HOPE GPA change gives technical colleges a boost


Like many other aspects of state spending, education has taken a hit as economic hardships have forced state officials to take steps to cut costs to enable Georgia to maintain its constitutionally mandated balanced budget.

Last week, however, some post-secondary students got good news when Gov. Nathan Deal announced that he was recommending that the grade-point average for technical college students who qualify for HOPE scholarship grants be reduced from 3.0 on a scale of 0-4 to 2.0. That was the minimum GPA that technical college students originally had to meet to qualify for HOPE, but the state raised the standard when funding became strained. The change is expected to cost the state $5 million-$8 million.

That announcement came on the heels of the governor’s announcements that he wants HOPE recipients to receive a 3 percent increase in funding and for pre-kindergartners to add back 10 days that have been cut from their school year, returning them to a 180-day school year.

Deal’s office said that the state is able to add these spending items because the Georgia Lottery, which funds the programs with a percentage of revenues from game ticket sales, is seeing improved sales. In the first six months of Fiscal Year 2013, which began July 1, the lottery has seen a 7.6 percent jump in ticket sales over the first half of FY 2012. That has added $32 million more to the program’s balance sheet.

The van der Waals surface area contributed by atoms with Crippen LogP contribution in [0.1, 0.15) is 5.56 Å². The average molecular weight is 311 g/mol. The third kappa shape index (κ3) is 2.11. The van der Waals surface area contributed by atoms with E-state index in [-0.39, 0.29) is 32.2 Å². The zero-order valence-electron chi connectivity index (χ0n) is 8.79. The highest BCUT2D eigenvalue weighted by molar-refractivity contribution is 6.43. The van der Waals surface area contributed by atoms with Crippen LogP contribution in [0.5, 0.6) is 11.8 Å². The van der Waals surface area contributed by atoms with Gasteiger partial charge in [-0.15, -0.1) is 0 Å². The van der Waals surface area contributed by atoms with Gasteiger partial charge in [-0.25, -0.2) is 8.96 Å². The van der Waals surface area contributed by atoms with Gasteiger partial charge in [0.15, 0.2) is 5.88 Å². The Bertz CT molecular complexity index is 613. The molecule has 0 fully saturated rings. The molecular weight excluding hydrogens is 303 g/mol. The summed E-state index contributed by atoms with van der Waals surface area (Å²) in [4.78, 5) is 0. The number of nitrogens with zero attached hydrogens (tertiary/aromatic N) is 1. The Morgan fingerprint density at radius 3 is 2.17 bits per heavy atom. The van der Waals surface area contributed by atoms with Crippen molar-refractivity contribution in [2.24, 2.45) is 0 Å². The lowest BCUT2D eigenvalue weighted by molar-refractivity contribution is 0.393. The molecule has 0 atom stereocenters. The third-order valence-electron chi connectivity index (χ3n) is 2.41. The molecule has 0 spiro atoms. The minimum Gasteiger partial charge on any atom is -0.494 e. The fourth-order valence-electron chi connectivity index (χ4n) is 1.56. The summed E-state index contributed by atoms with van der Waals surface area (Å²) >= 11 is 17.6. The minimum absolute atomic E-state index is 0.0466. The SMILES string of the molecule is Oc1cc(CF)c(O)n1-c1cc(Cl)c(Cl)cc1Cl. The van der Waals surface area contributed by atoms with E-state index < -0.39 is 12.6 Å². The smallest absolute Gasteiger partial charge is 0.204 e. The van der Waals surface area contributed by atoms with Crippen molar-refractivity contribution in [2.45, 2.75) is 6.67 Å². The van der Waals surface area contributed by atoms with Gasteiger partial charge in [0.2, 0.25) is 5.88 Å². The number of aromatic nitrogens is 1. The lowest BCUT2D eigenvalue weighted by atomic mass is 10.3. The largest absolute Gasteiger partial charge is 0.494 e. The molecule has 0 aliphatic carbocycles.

“I believe this additional benefit will help Georgia families trying to get ahead and will boost the state’s ability to attract and fill high-skilled jobs,” Deal said, adding state leaders believe “this will provide greater access to school — and access to a brighter career — at a relatively small cost to the state.”

According to Albany Technical College President Anthony Parker, the relaxed HOPE standard may be a financial shot in the arm for 250-300 students who are academically eligible but unable to find the money needed for tuition. Albany Tech is one of Albany’s success stories, working with local businesses to provide employees with the skills they need, and students who make it through graduation have an excellent chance at gaining employment. Albany Tech boasts a 94 percent success rate of its graduates moving into jobs in their chosen fields.

The 2.0 standard may seem low, but, as Parker pointed out last week, many technical college students have a period in which they learn to study. During that time, a student’s grades can drop below the 3.0 mark, kicking the student out of the HOPE program just when he or she is turning the corner academically. If relaxing the standard gives these students a better chance to stay in school and succeed, then everyone wins. The funds do what they’re intended to do, the student and the student’s family benefit from better income, and society benefits from having another taxpaying citizen.

After several years of cuts in educational spending, it’s good to see that state leadership is serious about increasing funding in areas that can make a difference when the opportunity arises.


anneofgreengables 2 years, 9 months ago